To be fair, once a week the Missus would sidle up to me and slip me four shillings, ‘Don’t tell the Boss,’ she’d whisper, dropping the pair of two-shilling pieces into my pocket. Four shillings! That’s just twenty pence in today’s money, and it was a complete pisstake even then. Although because I worked every waking hour I didn’t spend a penny that summer and put every coin into a post office savings account. I think that must have been the first and last time my liquid assets were in the black.

But it would still have been better if I’d spent the summer helping my uncle in the scrap-yard; I might have learned something then about making money out of muck, instead of being a virtual slave to a greedy exploitative bastard.

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Vegan burgers and the Con club

When I was growing up in Llanelli we always referred to the Conservative club as ‘The Con Club’. There was no malicious intent in this, after all, in those days, the Conservatives, in Llanelli at least, were not even significant enough to be regarded as a sideshow. I have noticed that in Cardiff the Conservative clubs are referred to as ‘Cons Clubs’ and even labelled as such on their signage. I suspect this is because when you add the ‘s’ it sort of dilutes the meaning of ‘con’ which, when you strip away all the bollocks, is what all political parties, and in particular the Conservatives, are – a great big fat con.

cons-clubRiverside ‘Cons’ club – open for business – hmm!

But never mind about all that – I’ve typed the word ‘Conservative’ far too many times for my mental health so I want to turn to the issue of making a decent vegan burger.

This one is pretty good:

Vegan Black Bean and Mushroom Burgers – Gluten Free

We made these last night, I forgot to write down the ingredients so I hope I haven’t forgotten anything

Makes about 6 burgers

  • 2 or 3 cups of cooked black beans – mashed roughly
  • bunch of spring onions (scallions) – sliced thinly
  • 1 chilli – chopped
  • 4 large cloves garlic – crushed
  • 2 tablespoons gram flour
  • 1 tablespoon ground flax / linseed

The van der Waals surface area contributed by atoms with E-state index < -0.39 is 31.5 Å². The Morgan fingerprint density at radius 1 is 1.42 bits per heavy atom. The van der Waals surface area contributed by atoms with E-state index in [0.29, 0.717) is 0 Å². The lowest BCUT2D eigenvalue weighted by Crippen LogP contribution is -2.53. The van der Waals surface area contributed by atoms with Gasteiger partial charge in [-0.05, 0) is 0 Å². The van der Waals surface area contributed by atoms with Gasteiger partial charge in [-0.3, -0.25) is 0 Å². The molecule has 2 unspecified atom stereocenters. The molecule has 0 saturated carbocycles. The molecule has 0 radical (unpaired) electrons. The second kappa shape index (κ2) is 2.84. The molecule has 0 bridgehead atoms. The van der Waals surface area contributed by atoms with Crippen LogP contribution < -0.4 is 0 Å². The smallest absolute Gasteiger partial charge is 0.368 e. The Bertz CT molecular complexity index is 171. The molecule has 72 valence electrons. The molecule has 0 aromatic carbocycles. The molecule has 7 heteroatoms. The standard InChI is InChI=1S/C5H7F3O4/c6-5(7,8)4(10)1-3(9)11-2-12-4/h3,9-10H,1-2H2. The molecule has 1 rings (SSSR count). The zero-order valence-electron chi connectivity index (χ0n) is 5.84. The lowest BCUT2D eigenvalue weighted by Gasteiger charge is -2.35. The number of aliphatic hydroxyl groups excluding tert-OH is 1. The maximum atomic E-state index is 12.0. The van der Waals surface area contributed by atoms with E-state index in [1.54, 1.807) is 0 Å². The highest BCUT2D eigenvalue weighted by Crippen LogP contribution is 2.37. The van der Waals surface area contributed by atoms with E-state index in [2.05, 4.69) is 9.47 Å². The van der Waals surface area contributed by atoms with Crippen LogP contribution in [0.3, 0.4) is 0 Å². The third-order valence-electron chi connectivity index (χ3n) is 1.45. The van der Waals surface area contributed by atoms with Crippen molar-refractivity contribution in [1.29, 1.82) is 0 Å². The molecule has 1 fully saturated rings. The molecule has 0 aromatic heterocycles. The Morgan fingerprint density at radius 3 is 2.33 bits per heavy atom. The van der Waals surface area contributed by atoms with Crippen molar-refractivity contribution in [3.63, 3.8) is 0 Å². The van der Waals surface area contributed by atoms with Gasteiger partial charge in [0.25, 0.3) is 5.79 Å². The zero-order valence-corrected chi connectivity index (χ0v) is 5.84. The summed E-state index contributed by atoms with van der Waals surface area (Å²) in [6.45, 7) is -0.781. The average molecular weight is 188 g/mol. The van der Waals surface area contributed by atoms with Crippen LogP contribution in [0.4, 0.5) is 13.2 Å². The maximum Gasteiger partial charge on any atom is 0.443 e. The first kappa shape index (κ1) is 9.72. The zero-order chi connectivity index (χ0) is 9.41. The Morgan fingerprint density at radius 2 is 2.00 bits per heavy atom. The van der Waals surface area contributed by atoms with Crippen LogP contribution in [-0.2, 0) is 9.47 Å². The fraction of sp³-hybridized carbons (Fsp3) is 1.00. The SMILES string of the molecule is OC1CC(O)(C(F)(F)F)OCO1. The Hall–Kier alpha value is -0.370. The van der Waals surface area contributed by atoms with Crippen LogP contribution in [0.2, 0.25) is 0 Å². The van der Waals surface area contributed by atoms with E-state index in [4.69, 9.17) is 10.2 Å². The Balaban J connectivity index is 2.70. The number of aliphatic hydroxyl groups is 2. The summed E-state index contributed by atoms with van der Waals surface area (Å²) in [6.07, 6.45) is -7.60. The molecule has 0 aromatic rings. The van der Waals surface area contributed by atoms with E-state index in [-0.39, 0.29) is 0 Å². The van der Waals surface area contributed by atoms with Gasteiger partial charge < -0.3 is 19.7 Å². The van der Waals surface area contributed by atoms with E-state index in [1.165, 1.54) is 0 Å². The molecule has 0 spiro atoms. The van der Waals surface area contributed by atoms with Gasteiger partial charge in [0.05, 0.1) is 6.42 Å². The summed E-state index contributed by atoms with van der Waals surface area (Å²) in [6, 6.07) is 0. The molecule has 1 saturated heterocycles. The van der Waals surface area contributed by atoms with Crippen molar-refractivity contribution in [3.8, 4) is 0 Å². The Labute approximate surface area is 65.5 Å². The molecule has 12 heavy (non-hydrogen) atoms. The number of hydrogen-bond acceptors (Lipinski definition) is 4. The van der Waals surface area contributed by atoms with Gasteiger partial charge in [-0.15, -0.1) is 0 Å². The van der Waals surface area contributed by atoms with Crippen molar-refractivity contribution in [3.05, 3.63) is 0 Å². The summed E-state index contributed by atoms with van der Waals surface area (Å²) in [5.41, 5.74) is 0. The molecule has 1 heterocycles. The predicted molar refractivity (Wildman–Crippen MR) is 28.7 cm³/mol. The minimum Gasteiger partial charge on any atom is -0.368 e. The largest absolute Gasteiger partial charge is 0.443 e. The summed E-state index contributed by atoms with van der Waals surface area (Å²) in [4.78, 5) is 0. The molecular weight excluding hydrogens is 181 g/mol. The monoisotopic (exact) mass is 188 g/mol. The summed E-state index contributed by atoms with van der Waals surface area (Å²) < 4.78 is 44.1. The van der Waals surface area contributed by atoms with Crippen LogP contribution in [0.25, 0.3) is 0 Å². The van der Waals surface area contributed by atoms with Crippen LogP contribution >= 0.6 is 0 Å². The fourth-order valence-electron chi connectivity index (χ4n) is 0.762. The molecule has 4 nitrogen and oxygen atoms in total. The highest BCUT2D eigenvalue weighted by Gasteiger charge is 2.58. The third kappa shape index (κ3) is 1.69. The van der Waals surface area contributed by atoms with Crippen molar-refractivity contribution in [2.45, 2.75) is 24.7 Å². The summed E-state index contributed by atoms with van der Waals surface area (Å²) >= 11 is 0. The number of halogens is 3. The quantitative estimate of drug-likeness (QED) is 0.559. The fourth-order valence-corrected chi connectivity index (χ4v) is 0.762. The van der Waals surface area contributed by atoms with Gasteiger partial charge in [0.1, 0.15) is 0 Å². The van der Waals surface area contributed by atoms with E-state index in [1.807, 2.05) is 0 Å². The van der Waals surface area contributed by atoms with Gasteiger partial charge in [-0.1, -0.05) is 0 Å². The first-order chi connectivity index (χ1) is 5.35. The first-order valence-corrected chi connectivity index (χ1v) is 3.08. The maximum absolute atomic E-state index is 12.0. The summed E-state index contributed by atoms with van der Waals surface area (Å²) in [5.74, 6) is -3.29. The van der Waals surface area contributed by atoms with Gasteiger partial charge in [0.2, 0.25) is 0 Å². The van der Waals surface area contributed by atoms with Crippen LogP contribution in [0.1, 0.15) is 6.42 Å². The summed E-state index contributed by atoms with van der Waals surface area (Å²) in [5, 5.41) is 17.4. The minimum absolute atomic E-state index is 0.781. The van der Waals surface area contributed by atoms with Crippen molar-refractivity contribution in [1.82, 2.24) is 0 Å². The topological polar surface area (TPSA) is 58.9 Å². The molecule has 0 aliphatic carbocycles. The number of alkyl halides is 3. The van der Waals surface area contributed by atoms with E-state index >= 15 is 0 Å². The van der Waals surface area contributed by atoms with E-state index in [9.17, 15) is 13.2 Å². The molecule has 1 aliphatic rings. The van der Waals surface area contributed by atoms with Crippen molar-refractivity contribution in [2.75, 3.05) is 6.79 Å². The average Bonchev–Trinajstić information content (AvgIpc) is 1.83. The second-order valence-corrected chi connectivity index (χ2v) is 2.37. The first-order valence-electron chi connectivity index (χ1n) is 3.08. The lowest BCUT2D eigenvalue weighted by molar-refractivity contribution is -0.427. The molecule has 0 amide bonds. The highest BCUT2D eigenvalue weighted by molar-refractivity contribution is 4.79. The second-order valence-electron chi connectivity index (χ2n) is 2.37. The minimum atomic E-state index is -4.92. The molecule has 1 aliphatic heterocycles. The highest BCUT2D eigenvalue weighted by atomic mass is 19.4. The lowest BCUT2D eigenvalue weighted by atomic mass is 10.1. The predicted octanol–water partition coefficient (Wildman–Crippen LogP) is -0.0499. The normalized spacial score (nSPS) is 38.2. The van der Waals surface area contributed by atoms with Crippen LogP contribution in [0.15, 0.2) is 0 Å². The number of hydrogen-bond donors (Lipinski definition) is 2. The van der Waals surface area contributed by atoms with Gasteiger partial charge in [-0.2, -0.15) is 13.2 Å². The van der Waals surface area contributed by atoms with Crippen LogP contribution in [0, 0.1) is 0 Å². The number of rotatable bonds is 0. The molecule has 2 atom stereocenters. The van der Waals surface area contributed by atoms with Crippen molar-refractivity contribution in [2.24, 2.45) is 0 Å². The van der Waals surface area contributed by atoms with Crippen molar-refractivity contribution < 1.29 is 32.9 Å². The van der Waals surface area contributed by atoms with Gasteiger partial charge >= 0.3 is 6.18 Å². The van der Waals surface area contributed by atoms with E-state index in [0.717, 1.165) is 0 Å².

• 1 dessert spoon chia seeds (optional)
  • 1 huge mushroom – chopped finely
  • salt
  • pepper
  • tamari
  • some liquid from the beans
  • rapeseed (canola) oil for frying
  • a bit more gram flour for coating

Mix all the ingredients adding salt, pepper and tamari according to your taste – the mixture should be firm but moist

  • Form into burger shapes
  • coat with a little gram flour each side
  • chill before cooking if you like
  • fry on a moderate heat until browned and warmed through

voila!

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He wouldn’t harm a fly

The link between Animal Abuse and violence against people.

(First published in Animal Prints Magazine)

I still feel a vague sense of guilt when I remember how I used to swat flies and watch their squashed bodies slide almost imperceptibly down a wall or a window pane, like fat black currants. Recently, I had to deal with an infestation of ants in my kitchen but that’s another story. We all have to come into contact with animals in one way or another and sometimes (unless you’re a devout Jain perhaps) animals suffer because we exist, but when that suffering is deliberately inflicted by a human being it can be a sign of a disturbed and violent personality.

As obvious as it is to most enlightened people that treating animals badly is wrong, there is now startling evidence in the public domain that makes a strong case for the link between animal abuse and the most heinous violent crimes against people.

For example, in Oregon in 1998, Kit Kinkel killed his parents and two of his classmates as well as injuring many more. Kit Kinkel had a history of animal abuse and killed and maimed cats, squirrels and other animals by putting fireworks in their mouths. He also bragged about blowing up a cow.

Sadly this is only one example of this disturbing link. Continue reading

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Autumn food

My first serious attempt at Rajma – a.k.a. Red Kidney Bean Curry

The basic recipe is drawn from here: – thanks to Ceri for the variations and the live tips 🙂

First the ingredients:

  • 2 cans red kidney beans, drained and rinsed under running water
    2 tbsps vegetable/canola/sunflower cooking oil
    1 tsp cumin seeds
    2 medium-sized onions chopped fine
    2″piece of ginger jullinned
    6 cloves of garlic minced
    2 large tomatoes chopped into 1″ cubes
    2 fresh green chillies chopped fine
    2 tsps coriander powder
    1 tsp cumin powder
    1 tsp garam masala
    1/4 tsp turmeric powder
    Salt to taste
    A pinch of asafetida
    Chopped coriander to garnish

 

rajma-ingredients-res

Due to the aforementioned tips I added another small onion and two more tomatoes

Now the method:

Heat the oil in a deep pan and add the cumin seeds. When they stop sizzling, add the onion and fry till soft.

Add the ginger and garlic and fry for 2 minutes.
Add the green chillies, tomatoes, coriander, cumin, turmeric and garam masala powders and fry till the oil separates from the masala.

rajma-cooking-resAdd the red kidney beans, 3 cups of warm water, asafetida, salt to taste and cook till beans are very soft (approximately 10 minutes). (This took 30 minutes)